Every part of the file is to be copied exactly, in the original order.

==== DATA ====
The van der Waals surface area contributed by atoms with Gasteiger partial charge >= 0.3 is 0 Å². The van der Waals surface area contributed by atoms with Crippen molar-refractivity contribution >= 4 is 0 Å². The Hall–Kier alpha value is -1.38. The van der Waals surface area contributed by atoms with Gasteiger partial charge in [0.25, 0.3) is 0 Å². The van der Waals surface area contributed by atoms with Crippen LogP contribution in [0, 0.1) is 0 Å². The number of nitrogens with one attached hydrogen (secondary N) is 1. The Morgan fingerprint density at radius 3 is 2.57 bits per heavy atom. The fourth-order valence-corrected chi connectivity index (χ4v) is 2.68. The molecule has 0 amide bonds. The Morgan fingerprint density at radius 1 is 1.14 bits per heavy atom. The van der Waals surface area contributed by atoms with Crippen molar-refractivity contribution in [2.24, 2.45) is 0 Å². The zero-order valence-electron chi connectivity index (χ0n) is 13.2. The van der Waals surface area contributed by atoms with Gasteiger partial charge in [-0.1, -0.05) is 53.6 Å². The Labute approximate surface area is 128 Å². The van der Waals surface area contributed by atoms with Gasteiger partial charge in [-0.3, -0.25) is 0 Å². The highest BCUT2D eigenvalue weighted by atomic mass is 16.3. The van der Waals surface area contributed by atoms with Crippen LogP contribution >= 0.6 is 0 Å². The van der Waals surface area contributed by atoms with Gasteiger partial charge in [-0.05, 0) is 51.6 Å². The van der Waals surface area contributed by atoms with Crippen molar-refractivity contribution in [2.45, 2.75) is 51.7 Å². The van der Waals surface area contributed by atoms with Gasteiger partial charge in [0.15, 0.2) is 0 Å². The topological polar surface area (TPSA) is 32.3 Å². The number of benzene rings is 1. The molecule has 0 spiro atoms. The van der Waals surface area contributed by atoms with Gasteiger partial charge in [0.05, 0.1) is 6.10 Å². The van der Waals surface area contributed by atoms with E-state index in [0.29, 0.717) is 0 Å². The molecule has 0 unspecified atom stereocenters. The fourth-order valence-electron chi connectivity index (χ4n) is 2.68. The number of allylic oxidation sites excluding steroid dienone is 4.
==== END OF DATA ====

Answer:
The van der Waals surface area contributed by atoms with Gasteiger partial charge >= 0.3 is 0 Å². The van der Waals surface area contributed by atoms with Crippen molar-refractivity contribution >= 4 is 0 Å². The Hall–Kier alpha value is -1.38. The van der Waals surface area contributed by atoms with Gasteiger partial charge in [0.25, 0.3) is 0 Å². The van der Waals surface area contributed by atoms with Crippen LogP contribution in [0, 0.1) is 0 Å². The number of nitrogens with one attached hydrogen (secondary N) is 1. The Morgan fingerprint density at radius 3 is 2.57 bits per heavy atom. The fourth-order valence-corrected chi connectivity index (χ4v) is 2.68. The molecule has 0 amide bonds. The Morgan fingerprint density at radius 1 is 1.14 bits per heavy atom. The van der Waals surface area contributed by atoms with Crippen molar-refractivity contribution in [2.24, 2.45) is 0 Å². The zero-order valence-electron chi connectivity index (χ0n) is 13.2. The van der Waals surface area contributed by atoms with Gasteiger partial charge in [-0.1, -0.05) is 53.6 Å². The Labute approximate surface area is 128 Å². The van der Waals surface area contributed by atoms with Gasteiger partial charge in [-0.3, -0.25) is 0 Å². The highest BCUT2D eigenvalue weighted by atomic mass is 16.3. The van der Waals surface area contributed by atoms with Crippen LogP contribution >= 0.6 is 0 Å². The van der Waals surface area contributed by atoms with Gasteiger partial charge in [-0.05, 0) is 51.6 Å². The van der Waals surface area contributed by atoms with Crippen molar-refractivity contribution in [2.45, 2.75) is 51.7 Å². The van der Waals surface area contributed by atoms with Gasteiger partial charge in [0.15, 0.2) is 0 Å². The topological polar surface area (TPSA) is 32.3 Å². The number of benzene rings is 1. The molecule has 0 spiro atoms. The van der Waals surface area contributed by atoms with Gasteiger partial charge in [0.05, 0.1) is 6.10 Å². The van der Waals surface area contributed by atoms with E-state index in [0.29, 0.717) is 0 Å². The molecule has 0 unspecified atom stereocenters. The fourth-order valence-electron chi connectivity index (χ4n) is 2.68. The number of allylic oxidation sites excluding steroid dienone is 4.